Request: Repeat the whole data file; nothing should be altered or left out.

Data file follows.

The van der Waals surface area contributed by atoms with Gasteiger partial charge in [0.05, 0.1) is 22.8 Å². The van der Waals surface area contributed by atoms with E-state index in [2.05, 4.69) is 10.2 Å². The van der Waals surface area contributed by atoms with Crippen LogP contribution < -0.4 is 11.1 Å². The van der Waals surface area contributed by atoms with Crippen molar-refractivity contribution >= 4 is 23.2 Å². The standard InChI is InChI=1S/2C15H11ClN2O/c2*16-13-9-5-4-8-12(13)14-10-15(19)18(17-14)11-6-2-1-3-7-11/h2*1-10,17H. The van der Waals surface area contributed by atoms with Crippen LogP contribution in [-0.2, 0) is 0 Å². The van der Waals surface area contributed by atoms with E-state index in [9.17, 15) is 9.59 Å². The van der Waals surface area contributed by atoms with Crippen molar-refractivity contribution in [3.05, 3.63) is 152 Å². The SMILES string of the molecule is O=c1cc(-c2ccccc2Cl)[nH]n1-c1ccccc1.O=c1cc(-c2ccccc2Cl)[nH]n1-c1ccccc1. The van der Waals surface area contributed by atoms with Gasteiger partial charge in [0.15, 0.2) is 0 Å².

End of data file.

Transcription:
The van der Waals surface area contributed by atoms with Gasteiger partial charge in [0.05, 0.1) is 22.8 Å². The van der Waals surface area contributed by atoms with E-state index in [2.05, 4.69) is 10.2 Å². The van der Waals surface area contributed by atoms with Crippen LogP contribution < -0.4 is 11.1 Å². The van der Waals surface area contributed by atoms with Crippen molar-refractivity contribution >= 4 is 23.2 Å². The standard InChI is InChI=1S/2C15H11ClN2O/c2*16-13-9-5-4-8-12(13)14-10-15(19)18(17-14)11-6-2-1-3-7-11/h2*1-10,17H. The van der Waals surface area contributed by atoms with Crippen LogP contribution in [-0.2, 0) is 0 Å². The van der Waals surface area contributed by atoms with E-state index in [9.17, 15) is 9.59 Å². The van der Waals surface area contributed by atoms with Crippen molar-refractivity contribution in [3.05, 3.63) is 152 Å². The SMILES string of the molecule is O=c1cc(-c2ccccc2Cl)[nH]n1-c1ccccc1.O=c1cc(-c2ccccc2Cl)[nH]n1-c1ccccc1. The van der Waals surface area contributed by atoms with Gasteiger partial charge in [0.15, 0.2) is 0 Å².